Characterizing End-to-End Risk of the Telecommunications Supply Chain
Research Team Leadership
- PI: Dr. Iris Tien, Georgia Institute of Technology
- Research Assistants: Graduate Research Assistants, Georgia Institute of Technology
The Homeland Security Challenge
Telecommunications infrastructure is critical to national security, public health and safety, and the functionality of national systems. In addition to its services enabling communications between human beings, telecommunications infrastructure is increasingly critical in support of other national functions. The connectivity and reliance on telecommunications includes important elements of national infrastructure such as controls at electricity generation plants and switches for the electricity grid. All of the supports and national infrastructure functions are of essential importance to DHS and the HSE. With telecommunications in the United States undergoing rapid change, such as the transition to 5G for the cellular network, a comprehensive risk assessment of telecommunications infrastructure is needed.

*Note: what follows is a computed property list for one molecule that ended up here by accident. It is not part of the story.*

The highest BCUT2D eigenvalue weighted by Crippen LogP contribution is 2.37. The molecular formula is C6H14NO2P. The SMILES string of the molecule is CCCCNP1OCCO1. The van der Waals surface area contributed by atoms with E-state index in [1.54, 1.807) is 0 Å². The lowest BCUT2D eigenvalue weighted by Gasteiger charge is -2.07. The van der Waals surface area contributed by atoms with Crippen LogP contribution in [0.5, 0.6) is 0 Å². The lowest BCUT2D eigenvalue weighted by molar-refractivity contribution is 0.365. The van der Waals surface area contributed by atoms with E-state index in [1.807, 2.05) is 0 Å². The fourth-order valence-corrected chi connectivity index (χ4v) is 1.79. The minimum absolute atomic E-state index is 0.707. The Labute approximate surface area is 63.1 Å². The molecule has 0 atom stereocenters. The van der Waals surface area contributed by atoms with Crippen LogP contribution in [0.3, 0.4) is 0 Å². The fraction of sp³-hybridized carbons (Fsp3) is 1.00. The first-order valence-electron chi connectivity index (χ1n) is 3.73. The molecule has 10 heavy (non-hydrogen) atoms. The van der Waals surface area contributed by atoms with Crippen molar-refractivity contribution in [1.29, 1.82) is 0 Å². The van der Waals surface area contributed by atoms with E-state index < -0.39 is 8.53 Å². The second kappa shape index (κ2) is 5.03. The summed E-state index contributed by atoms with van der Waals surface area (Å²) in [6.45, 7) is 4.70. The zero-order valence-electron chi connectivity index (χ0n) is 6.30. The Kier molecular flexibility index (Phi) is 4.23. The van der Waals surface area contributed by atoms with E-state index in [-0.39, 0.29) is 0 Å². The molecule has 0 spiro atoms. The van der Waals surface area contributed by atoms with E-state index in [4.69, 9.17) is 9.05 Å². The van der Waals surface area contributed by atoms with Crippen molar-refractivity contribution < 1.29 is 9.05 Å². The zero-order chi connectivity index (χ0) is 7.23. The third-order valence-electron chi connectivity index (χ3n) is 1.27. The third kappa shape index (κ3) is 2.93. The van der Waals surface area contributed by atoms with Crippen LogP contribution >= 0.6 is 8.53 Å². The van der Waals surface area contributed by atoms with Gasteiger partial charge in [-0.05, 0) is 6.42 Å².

The COE Solution
While the telecommunications supply chain is complex, the hypothesis is that there are specific vulnerabilities that we can identify. This project will characterize these vulnerabilities in terms of their physical assets or technologies, service-based operational procedures, disruptions, and their corresponding levels of impact. The risk profile is also affected by the new transition to a 5G network. We believe there are some elements that are reducing current risks and others that are adding new risks. We will explain these elements within a risk framework that maps individual elements within a comprehensive network of operations. To test our hypothesis about the risk profile of the new 5G network, we will compare various scenarios to assess the impacts of 5G on telecommunication supply chain risk. Doing so will enable us to identify and characterize where the greatest vulnerabilities are.